There’s heaps of verbal abuse. ‘You’re an ungrateful little shit’, ‘You should be glad to be here’, ‘We’re not racist’. All I was saying was: ‘these are the problems’. That’s all I was saying, and this idea that I should be grateful to be here, I was born here, I’m just as Australian as you! If you really thought I was Australian you wouldn’t be speaking to me like that. It’s definitely like we’re the exceptions to basic human decency pretty much, is what it is for blackness, especially in Australia.

IA: It’s pretty obvious that Australia’s years behind the rest of the Western world in terms of anti-blackness, and media diversity for all marginalised communities. Not much has changed in the past few years, save for a few progressive outlets having minorities be the face of their programmes, while everyone behind the scenes is white. A lot of POC have found it difficult to breakthrough or receive funding for their own projects. Do you think we should just build our own media or can we break through to mainstream media?

R: Well, I think that’s a double-edged sword really. On one hand, we are a minority. We’re not even 1% of the 22-23 million strong population, you know what I mean? So in order for people to understand our issues we have to appeal to the mainstream. We’re not gonna stop having these issues unless we talk to the everyday Australian, who is non-black, honestly. Those platforms are run by non-black people, and we definitely are prone to exploitation by them. I wrote that article for The Guardian, and it was actually a blog post originally, and The Guardian is this publication that’s really – and I’m really grateful for them publishing my article. But they’re a publication known for being progressive, especially in racial issues, especially in Australia, [because] publications like that are very rare. But I do feel like if I were to continue writing for them I would be tokenised very much, and I feel like that is a huge issue in Australia. People like Waleed Aly … um, I can’t mention anyone else, that’s really tragic. Even – I forgot that newsreaders name, on SBS…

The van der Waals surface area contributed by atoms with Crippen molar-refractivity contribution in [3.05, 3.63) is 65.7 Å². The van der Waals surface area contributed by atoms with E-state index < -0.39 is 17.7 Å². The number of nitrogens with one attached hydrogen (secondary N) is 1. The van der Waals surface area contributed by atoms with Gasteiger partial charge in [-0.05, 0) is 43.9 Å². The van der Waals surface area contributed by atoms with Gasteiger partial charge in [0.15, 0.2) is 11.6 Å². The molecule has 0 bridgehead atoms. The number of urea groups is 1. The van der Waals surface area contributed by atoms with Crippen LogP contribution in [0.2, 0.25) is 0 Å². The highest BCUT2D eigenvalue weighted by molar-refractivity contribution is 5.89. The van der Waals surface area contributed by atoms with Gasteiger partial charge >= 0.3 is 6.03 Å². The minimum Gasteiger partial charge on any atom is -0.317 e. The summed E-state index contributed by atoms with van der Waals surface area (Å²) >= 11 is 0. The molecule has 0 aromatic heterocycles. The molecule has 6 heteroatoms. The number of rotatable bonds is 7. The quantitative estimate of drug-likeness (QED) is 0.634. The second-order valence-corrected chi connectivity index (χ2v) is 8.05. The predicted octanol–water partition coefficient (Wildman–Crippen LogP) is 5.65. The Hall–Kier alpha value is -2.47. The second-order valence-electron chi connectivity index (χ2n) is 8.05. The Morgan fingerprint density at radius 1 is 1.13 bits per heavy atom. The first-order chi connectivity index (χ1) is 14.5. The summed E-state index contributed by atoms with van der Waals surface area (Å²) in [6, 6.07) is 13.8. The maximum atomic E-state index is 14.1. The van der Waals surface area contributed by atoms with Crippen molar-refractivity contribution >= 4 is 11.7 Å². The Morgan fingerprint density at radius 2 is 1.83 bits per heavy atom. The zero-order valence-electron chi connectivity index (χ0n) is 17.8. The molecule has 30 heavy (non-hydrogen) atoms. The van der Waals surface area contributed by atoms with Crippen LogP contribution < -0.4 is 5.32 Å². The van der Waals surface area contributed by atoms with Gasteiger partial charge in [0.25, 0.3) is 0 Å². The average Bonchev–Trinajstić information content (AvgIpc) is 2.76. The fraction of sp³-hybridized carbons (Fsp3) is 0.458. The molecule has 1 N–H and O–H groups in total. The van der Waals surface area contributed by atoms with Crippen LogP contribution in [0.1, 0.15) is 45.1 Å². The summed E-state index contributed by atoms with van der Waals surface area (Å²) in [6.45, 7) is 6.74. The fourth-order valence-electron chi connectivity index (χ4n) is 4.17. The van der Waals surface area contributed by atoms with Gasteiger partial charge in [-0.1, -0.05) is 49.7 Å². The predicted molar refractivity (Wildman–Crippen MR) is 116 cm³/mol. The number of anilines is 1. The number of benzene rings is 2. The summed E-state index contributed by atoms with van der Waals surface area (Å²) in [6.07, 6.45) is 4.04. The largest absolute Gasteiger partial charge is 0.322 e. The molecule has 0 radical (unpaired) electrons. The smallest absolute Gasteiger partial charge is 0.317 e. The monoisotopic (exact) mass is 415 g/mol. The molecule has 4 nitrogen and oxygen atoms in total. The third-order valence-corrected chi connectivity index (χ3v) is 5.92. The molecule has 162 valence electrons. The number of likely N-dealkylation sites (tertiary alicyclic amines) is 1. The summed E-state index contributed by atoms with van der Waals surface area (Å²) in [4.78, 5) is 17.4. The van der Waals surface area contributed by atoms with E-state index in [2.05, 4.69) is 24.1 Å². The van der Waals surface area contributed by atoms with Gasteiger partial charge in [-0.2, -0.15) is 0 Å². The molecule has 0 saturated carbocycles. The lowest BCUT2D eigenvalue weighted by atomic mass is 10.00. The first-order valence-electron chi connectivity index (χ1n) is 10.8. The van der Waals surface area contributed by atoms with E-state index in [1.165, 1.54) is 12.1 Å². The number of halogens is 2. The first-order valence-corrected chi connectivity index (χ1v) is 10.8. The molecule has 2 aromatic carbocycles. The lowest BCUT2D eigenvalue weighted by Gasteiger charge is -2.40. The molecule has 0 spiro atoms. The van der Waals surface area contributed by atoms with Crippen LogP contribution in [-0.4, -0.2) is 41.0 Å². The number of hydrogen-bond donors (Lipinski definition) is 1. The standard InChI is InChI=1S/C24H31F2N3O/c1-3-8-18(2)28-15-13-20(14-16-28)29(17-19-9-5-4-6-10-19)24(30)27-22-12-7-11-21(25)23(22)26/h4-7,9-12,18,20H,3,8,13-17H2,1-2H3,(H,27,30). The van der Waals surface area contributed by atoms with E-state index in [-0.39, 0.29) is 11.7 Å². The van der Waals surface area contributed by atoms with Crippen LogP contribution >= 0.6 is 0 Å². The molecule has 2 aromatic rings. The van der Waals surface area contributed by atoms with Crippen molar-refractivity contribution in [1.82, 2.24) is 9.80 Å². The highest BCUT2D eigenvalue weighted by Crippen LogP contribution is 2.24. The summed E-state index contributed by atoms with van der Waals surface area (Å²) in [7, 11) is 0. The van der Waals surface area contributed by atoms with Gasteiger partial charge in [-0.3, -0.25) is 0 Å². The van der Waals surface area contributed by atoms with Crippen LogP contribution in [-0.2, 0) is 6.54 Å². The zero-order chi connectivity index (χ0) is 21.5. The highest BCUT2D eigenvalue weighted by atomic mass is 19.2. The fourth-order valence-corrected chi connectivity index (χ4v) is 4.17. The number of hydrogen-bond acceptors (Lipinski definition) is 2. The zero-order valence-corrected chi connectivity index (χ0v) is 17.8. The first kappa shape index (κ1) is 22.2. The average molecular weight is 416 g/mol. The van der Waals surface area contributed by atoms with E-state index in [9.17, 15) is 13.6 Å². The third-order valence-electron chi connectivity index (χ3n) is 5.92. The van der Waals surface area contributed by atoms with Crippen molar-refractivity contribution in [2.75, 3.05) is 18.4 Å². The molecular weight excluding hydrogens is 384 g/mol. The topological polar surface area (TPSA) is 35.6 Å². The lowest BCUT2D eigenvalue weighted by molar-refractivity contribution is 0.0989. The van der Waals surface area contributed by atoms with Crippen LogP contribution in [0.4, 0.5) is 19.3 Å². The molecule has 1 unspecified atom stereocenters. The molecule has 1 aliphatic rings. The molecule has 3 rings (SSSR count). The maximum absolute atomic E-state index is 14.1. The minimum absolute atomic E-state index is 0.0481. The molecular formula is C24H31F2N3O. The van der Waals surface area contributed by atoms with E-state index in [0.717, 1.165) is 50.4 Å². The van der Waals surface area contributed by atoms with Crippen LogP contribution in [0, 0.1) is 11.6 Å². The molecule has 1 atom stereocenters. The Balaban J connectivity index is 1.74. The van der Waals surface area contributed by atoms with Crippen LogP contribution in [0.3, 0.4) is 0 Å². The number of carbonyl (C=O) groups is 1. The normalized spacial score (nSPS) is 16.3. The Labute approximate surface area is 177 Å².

IA: Lee Lin Chin?